On the occasion of his 80th birthday in 2011, Mikhail Gorbachev lamented that Putin’s Russia had become a sham democracy. ‘We have everything,’ he said. ‘A parliament, courts, president, prime minister – but it’s… an imitation.’
Today, even as Putin attempts to goad the Russian bear back to its feet, the communist star has shifted Eastwards to China.
Christian persecution continues. By any measure it has got worse, whether in the hands of communists, Islamists, radicals, or rogue states.
Power and control
At the level of human governance, persecution is all about power. Nothing can be allowed to challenge the almighty power of the state. Persecution is about conformity, coercion and control.
Under Soviet control, turbulent priests were sent to mental institutions and injected with drugs to try to rid them of their religious delusions. Churches were regulated, controlled and restricted, and treated as rivals for power and potential enemies of the state.
Militant Islam now arguably poses a greater threat to Christians than communism. But as the epicentre of communism has shifted to China, churches there are coming under ever tighter control as the state attempts to compel them to conform to Xi Jinping’s doctrine of Sinicization.
In all conscience, not every Christian can bow the knee to state control, especially when the state sets itself in opposition to God. When Christians talk about rendering unto Caesar what is due unto Caesar and rendering unto God what is due unto God, dictatorships the world over bristle. And those that take note of history, should also tremble.
Search for identity
In uncertain times, people seek out their old certainties in the search for stability and an elusive sense of identity. Mother Russia and Mother Church are cornerstones of that.
With the disintegration of the Soviet Union, the Russian Orthodox Church has regained some of its old religious dominance. The Church has become both a touchstone and justification for Vladimir Putin. The bare-chested president draws deeply upon those ancient fears, hopes and longings for virility and identity for Russia and the Russian people.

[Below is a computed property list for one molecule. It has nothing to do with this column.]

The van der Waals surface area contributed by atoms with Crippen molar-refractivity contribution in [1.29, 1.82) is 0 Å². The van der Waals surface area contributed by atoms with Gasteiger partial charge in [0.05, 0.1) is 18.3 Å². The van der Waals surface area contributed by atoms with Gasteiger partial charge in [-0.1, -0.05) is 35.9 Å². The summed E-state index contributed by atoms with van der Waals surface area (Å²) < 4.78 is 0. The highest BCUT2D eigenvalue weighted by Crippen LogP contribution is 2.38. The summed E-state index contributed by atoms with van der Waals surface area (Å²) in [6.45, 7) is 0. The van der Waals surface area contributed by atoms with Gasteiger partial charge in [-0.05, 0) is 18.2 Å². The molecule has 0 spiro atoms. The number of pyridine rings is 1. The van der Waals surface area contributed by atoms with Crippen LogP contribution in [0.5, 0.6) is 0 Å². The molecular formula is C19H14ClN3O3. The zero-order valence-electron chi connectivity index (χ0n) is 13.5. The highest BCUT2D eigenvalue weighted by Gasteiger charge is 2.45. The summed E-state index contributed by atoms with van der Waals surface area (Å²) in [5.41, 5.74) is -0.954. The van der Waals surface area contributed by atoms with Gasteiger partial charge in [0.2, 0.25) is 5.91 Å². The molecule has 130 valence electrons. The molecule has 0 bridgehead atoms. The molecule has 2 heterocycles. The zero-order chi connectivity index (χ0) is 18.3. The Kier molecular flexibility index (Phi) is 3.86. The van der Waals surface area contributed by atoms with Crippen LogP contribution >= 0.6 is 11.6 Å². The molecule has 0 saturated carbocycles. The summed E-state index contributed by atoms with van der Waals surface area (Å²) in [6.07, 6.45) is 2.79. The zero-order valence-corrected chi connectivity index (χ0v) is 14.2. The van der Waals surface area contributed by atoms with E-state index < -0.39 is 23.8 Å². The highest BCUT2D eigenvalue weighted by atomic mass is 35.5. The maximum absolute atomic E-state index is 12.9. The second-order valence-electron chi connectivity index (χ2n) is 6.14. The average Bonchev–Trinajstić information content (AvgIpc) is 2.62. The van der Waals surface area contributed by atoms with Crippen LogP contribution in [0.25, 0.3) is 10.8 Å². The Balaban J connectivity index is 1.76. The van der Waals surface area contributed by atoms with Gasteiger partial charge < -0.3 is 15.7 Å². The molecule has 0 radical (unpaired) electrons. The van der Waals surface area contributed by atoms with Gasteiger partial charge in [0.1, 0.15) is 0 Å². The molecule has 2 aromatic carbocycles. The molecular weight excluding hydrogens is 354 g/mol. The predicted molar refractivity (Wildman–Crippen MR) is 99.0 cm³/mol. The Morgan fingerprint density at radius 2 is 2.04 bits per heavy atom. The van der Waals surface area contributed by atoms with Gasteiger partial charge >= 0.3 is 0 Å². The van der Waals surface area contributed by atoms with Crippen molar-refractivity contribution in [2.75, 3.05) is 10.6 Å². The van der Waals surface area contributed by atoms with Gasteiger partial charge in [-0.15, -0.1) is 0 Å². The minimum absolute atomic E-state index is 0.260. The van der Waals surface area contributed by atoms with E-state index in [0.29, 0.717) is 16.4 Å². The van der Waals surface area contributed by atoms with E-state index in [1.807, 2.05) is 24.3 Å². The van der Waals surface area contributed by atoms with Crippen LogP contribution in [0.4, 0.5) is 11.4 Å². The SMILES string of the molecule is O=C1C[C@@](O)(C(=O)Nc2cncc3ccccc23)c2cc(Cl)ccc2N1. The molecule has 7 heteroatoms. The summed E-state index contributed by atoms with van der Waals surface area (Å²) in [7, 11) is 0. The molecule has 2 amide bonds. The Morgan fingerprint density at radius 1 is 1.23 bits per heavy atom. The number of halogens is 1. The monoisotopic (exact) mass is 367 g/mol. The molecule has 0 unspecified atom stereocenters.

With its restoration to religious pre-eminence, the Russian Orthodox Church has again become an instrument of cultural conformity. Under Putin, it is being used as a tool of state coercion and control. It has become an instrument of persecution.
Beyond Russia, with the break-up of the Soviet Union in 1991, the Soviet states returned to older notions of tribe and tongue and land and faith to regain their identity. Those states broke away in pursuit of national sovereignty.
And in many of those former Soviet republics, where an assertive Islam is fused with that cultural identity, we are seeing an inevitable surge in persecution against the church.
Release International’s partners in Central Asia continue to document persecution by these post-communist states, and continue, as ever, to serve the persecuted Church there.
Today, Gorbachev is dead, and Putin’s Russia is waging a war in Europe against an imagined enemy. Dictators over generations have rallied support and bolstered their powerbases to do battle with enemies without and enemies within.
In Russia, the enemy within was always anyone who in all conscience could not yield to the pressure to conform or submit to state coercion and control.
Today, we see an authoritarian Russian Orthodox Church condemning its own priests for opposing the war in Ukraine. The church, supporting and supported by the state, has become an instrument of conformity, coercion, and control. And that has always been fertile ground for persecution.
In Russian-occupied areas of Ukraine, Russian troops are again persecuting non-conformist churches. And leaders who cannot or will not yield to their control are intimidated and their churches shut down.
Jesus was, and is, the servant king; the King of kings and the only king in history who willingly and gladly gave away his own power. Mikhail Gorbachev, to some degree, whether by accident or design, did the same.
In 1992, the year after the Soviet Union collapsed, Christian Mission to the Communist World changed its name to Release International. But its focus has remained the same, to follow in the footsteps of Richard Wurmbrand to support persecuted Christians prayerfully, practically and pastorally, not only in communist countries, but around the world.
Principal source, with thanks: The Washington Post
Watch Andrew Boyd’s interview on the legacy of Mikhael Gorbachev with Trans World Radio here :